She barely flinches with the needle stick. I sit back down to continue my charting, observing Onica frequently to make sure she stays sleepy and unaware throughout the procedure. I listen to the rhythmic pattern of the monitors, the buzz of the electrocautery unit, while another part of me hurtles through space, through time, forward blindly, without any understanding of how movement occurs, entangled in the flawed harness of the helping profession. Though there are many layers to this job, the horror is a small part, a part that can be ignored, if you know how, that is, if you’re good at it. I am a professional trained to function within an official, circumscribed vocabulary. The words I need—right now—to describe this exact moment don’t exist within that lexicon.

Here’s the thing. I absorb horror only in snippets, in quotas, one at a time, day after day. I preserve their essences, tell myself I will attend to them later, after the homework—perhaps I even mean it— but then another patient comes along. There’s another job to do, another mess to slog through, and fatigue sets in; life sets in, and I don’t do it. Not right, anyway. Not well enough. Part of this is self-protection. The other part, I’ve come to understand, is that compassion ultimately fails. How else can it be? I take care of patients when I am tired and alert and proud of my children and angry with my husband and upset because the radiator pipe broke and flooded my kitchen and when I am worried about the dog’s rash. I have, after all, a job to do. I cannot permit immobilization. But on certain days with certain patients—she is 039, like me—I cannot help but see the whole of it.

I look back down at Onica, at the half-grin she wears even in repose. I remember the first TRAM flap I saw, and the anger comes rushing back to me. I’ve hated that plastic surgeon ever since. Does anger assuage survivor guilt? Perhaps my feelings are political, leftovers from a feminist upbringing. Who but a man would be clever enough to imagine transforming womanhood in the first place— relocating abdominal muscles upward to recreate breast tissue while performing a concomitant tummy tuck? Massive surgery, long hours of blood loss and anesthesia, undoubtedly sold on the premise that one surgery fixes you right up—good as new, better even. Then the cancer recurs—of course it does—in our patient, this young mother of two who will not see her children grow up but will watch them as they watch her suffer and die a slow death with little or no dignity.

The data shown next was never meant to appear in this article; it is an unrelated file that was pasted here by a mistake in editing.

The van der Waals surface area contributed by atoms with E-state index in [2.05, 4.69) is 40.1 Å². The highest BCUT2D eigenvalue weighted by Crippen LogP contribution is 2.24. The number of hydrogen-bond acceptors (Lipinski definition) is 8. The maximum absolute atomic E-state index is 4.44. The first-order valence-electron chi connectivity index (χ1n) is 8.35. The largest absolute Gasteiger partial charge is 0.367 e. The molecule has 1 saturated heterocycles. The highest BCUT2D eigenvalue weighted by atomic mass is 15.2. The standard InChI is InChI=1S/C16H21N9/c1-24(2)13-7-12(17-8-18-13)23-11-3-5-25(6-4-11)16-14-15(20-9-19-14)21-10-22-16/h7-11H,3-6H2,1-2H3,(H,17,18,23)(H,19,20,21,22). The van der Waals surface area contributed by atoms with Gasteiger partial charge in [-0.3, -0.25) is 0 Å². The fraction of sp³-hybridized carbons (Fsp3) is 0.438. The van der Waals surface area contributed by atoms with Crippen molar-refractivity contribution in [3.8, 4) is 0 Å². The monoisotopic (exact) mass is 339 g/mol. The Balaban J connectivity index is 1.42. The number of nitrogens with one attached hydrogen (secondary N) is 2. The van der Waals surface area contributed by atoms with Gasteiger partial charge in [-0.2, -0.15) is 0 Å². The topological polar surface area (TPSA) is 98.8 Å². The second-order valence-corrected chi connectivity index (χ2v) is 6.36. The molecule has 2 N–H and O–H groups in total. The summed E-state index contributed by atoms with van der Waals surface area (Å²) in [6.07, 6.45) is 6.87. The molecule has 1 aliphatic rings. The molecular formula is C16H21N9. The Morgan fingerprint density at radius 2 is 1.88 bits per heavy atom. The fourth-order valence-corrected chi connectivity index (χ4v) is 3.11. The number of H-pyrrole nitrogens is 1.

In the recovery room, Onica is awake again and cheerful. I stand at her bedside and say nothing, just fiddle with the wires connecting her to the monitors. I ask mundane questions: what her husband does, where she grew up. I do not ask the questions I want to ask: Do you have a family history? What asshole plastic surgeon talked you into this abomination? How do you discuss the cancer with your kids? I do not ask, though I know she would tell me. It would be so easy to plunder her medical history. Onica M., with the grin for others, would tell me all her secrets, answer the questions I have no right to ask. But I don’t ask. Someday perhaps I’ll learn a language in which compassion does not fail or intrude or strip a sick woman of her strength or self-protection, a language in which compassion thrives, despite this gilded vocabulary. Maybe someday I will learn that language; I do not know it now.

My pager goes off yet again. Both daughters now need help with their math homework. Still I sit beside Onica until she leaves the recovery room to go back to her father, her family, her life and the end of her 39th year.

About the Author

Margaret Overton

Margaret Overton is a physician practicing anesthesia in the Chicago area. She recently completed her MFA in writing at the School of the Art Institute of Chicago and is at work on a memoir.